And law firms in the US, the UK and elsewhere all remain vulnerable to such attacks. An October American Bar Association report found 29 per cent of law firms reported a security breach of their computer systems with one in five saying they were unsure if there had been a breach and 36 per cent saying they had experienced malware infections.
The 2020 ABA Legal Technology Survey Report showed that only 43 per cent of respondents use file encryption and fewer than 40 per cent used email encryption, two-factor authentication and intrusion prevention.
LawFuel spoke with Dan DeMichele, (left) the VP of Product Management at LogMeIn, parent company to LastPass on the key things law firms need to do to avoid ongoing cyberattacks.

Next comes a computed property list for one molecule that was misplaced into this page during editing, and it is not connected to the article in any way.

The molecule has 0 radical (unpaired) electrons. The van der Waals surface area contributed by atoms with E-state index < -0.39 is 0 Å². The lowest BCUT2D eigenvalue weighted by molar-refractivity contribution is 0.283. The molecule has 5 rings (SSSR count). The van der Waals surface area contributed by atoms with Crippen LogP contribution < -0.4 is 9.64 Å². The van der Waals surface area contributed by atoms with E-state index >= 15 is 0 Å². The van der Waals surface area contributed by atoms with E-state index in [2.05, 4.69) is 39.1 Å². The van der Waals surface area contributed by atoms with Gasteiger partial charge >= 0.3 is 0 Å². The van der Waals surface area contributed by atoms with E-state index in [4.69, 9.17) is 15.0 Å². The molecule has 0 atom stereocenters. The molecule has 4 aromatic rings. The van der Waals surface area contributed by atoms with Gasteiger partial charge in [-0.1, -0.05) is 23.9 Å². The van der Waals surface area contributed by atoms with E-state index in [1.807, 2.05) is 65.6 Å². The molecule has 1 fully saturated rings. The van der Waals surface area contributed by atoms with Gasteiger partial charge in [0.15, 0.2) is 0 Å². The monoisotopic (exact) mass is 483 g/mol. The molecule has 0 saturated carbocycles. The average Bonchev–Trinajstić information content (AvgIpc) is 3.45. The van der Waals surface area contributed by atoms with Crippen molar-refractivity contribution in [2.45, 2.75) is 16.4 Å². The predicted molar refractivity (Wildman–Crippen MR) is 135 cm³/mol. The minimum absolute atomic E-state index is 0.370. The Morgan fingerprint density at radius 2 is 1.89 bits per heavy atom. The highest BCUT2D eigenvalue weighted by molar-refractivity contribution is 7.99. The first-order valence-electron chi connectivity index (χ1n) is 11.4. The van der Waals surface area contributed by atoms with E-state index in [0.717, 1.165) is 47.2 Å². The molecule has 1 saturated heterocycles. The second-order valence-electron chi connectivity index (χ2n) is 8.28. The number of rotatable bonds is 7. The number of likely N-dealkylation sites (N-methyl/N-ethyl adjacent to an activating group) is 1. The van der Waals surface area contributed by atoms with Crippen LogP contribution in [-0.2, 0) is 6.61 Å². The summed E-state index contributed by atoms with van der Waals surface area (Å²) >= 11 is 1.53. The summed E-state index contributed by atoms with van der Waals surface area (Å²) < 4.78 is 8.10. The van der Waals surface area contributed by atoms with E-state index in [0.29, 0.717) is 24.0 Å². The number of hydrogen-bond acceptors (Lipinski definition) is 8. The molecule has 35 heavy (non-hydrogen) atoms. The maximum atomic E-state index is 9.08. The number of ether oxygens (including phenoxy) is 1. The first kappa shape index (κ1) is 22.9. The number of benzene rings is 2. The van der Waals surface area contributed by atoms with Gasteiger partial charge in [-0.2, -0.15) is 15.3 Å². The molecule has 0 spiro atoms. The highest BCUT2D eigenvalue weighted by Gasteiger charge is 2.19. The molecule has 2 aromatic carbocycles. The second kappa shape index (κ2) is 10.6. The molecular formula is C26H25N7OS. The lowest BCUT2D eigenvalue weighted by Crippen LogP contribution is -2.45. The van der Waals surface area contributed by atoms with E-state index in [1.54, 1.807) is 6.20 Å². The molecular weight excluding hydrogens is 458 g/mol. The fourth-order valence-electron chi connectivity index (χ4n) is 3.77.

As businesses shift to long-term hybrid workforces, employers will need to be able to secure their employees’ information and provide secure access to the apps they need to get their work done from a variety of locations. With 29% of law firms reporting a security breach in 2020, and 36% reporting past malware infections in their systems – a lack of strong security tools could be a factor.
It’s important for law firms to take steps to ensure that they avoid cyberattacks. The following is a list of key steps to take to avoid cyberattacks:
Use a password manager
Store and generate secure passwords and save notes, files, and payment cards to save you significant time and effort, while promoting strong password security. Some password managers also offer Dark Web Monitoring, which allows people to see if their information has been compromised on the dark web.
Adopt a Multi-Factor Authentication solution (MFA)